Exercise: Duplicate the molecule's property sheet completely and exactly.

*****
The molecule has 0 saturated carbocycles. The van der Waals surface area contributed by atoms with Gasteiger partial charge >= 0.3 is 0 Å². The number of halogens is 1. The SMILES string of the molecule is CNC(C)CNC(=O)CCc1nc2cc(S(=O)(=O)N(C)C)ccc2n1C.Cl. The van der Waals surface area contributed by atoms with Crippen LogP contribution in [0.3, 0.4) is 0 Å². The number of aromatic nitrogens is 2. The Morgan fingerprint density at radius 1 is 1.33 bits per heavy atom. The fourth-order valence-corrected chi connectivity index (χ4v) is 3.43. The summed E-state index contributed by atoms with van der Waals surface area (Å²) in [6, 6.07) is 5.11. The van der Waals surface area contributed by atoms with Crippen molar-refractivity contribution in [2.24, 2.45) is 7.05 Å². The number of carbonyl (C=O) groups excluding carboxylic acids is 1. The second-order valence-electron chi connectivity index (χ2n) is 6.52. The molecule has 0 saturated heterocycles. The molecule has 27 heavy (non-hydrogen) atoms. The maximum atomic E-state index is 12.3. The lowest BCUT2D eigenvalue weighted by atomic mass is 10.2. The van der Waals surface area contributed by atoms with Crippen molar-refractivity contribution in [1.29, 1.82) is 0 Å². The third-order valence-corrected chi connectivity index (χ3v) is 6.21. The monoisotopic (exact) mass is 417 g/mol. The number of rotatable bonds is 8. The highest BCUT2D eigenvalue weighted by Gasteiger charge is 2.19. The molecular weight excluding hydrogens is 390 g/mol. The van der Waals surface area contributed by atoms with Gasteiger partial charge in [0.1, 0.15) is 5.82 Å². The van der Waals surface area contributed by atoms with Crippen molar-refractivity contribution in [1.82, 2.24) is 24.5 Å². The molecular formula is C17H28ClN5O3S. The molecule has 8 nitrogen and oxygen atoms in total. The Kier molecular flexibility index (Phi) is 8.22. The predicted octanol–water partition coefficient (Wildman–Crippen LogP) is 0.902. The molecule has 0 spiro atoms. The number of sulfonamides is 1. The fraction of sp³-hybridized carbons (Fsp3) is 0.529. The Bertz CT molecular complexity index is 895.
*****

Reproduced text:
The molecule has 0 saturated carbocycles. The van der Waals surface area contributed by atoms with Gasteiger partial charge >= 0.3 is 0 Å². The number of halogens is 1. The SMILES string of the molecule is CNC(C)CNC(=O)CCc1nc2cc(S(=O)(=O)N(C)C)ccc2n1C.Cl. The van der Waals surface area contributed by atoms with Crippen LogP contribution in [0.3, 0.4) is 0 Å². The number of aromatic nitrogens is 2. The Morgan fingerprint density at radius 1 is 1.33 bits per heavy atom. The fourth-order valence-corrected chi connectivity index (χ4v) is 3.43. The summed E-state index contributed by atoms with van der Waals surface area (Å²) in [6, 6.07) is 5.11. The van der Waals surface area contributed by atoms with Crippen molar-refractivity contribution in [2.24, 2.45) is 7.05 Å². The number of carbonyl (C=O) groups excluding carboxylic acids is 1. The second-order valence-electron chi connectivity index (χ2n) is 6.52. The molecule has 0 saturated heterocycles. The molecule has 27 heavy (non-hydrogen) atoms. The maximum atomic E-state index is 12.3. The lowest BCUT2D eigenvalue weighted by atomic mass is 10.2. The van der Waals surface area contributed by atoms with Crippen molar-refractivity contribution in [1.29, 1.82) is 0 Å². The third-order valence-corrected chi connectivity index (χ3v) is 6.21. The monoisotopic (exact) mass is 417 g/mol. The number of rotatable bonds is 8. The highest BCUT2D eigenvalue weighted by Gasteiger charge is 2.19. The molecular weight excluding hydrogens is 390 g/mol. The van der Waals surface area contributed by atoms with Gasteiger partial charge in [0.1, 0.15) is 5.82 Å². The van der Waals surface area contributed by atoms with Crippen molar-refractivity contribution in [1.82, 2.24) is 24.5 Å². The molecular formula is C17H28ClN5O3S. The molecule has 8 nitrogen and oxygen atoms in total. The Kier molecular flexibility index (Phi) is 8.22. The predicted octanol–water partition coefficient (Wildman–Crippen LogP) is 0.902. The molecule has 0 spiro atoms. The number of sulfonamides is 1. The fraction of sp³-hybridized carbons (Fsp3) is 0.529. The Bertz CT molecular complexity index is 895.